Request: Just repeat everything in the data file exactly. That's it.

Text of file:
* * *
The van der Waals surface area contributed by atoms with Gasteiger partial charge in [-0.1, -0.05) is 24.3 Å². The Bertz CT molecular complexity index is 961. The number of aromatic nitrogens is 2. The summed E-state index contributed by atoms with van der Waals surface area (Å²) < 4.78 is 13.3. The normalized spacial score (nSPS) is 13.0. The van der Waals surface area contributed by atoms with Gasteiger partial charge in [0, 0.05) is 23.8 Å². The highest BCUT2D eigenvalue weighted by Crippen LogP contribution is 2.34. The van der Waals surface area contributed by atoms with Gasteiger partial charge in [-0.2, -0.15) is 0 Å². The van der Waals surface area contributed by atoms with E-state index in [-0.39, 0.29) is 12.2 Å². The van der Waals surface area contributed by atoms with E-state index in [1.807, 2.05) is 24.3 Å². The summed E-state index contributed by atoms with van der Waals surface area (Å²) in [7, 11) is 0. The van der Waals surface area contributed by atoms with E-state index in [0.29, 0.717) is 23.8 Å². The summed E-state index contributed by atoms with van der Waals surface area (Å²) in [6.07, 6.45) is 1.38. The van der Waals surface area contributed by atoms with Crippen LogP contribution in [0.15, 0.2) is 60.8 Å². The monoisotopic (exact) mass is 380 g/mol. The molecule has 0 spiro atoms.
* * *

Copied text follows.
The van der Waals surface area contributed by atoms with Gasteiger partial charge in [-0.1, -0.05) is 24.3 Å². The Bertz CT molecular complexity index is 961. The number of aromatic nitrogens is 2. The summed E-state index contributed by atoms with van der Waals surface area (Å²) < 4.78 is 13.3. The normalized spacial score (nSPS) is 13.0. The van der Waals surface area contributed by atoms with Gasteiger partial charge in [0, 0.05) is 23.8 Å². The highest BCUT2D eigenvalue weighted by Crippen LogP contribution is 2.34. The van der Waals surface area contributed by atoms with Gasteiger partial charge in [-0.2, -0.15) is 0 Å². The van der Waals surface area contributed by atoms with E-state index in [-0.39, 0.29) is 12.2 Å². The van der Waals surface area contributed by atoms with E-state index in [1.807, 2.05) is 24.3 Å². The summed E-state index contributed by atoms with van der Waals surface area (Å²) in [7, 11) is 0. The van der Waals surface area contributed by atoms with E-state index in [0.29, 0.717) is 23.8 Å². The summed E-state index contributed by atoms with van der Waals surface area (Å²) in [6.07, 6.45) is 1.38. The van der Waals surface area contributed by atoms with Crippen LogP contribution in [0.15, 0.2) is 60.8 Å². The monoisotopic (exact) mass is 380 g/mol. The molecule has 0 spiro atoms.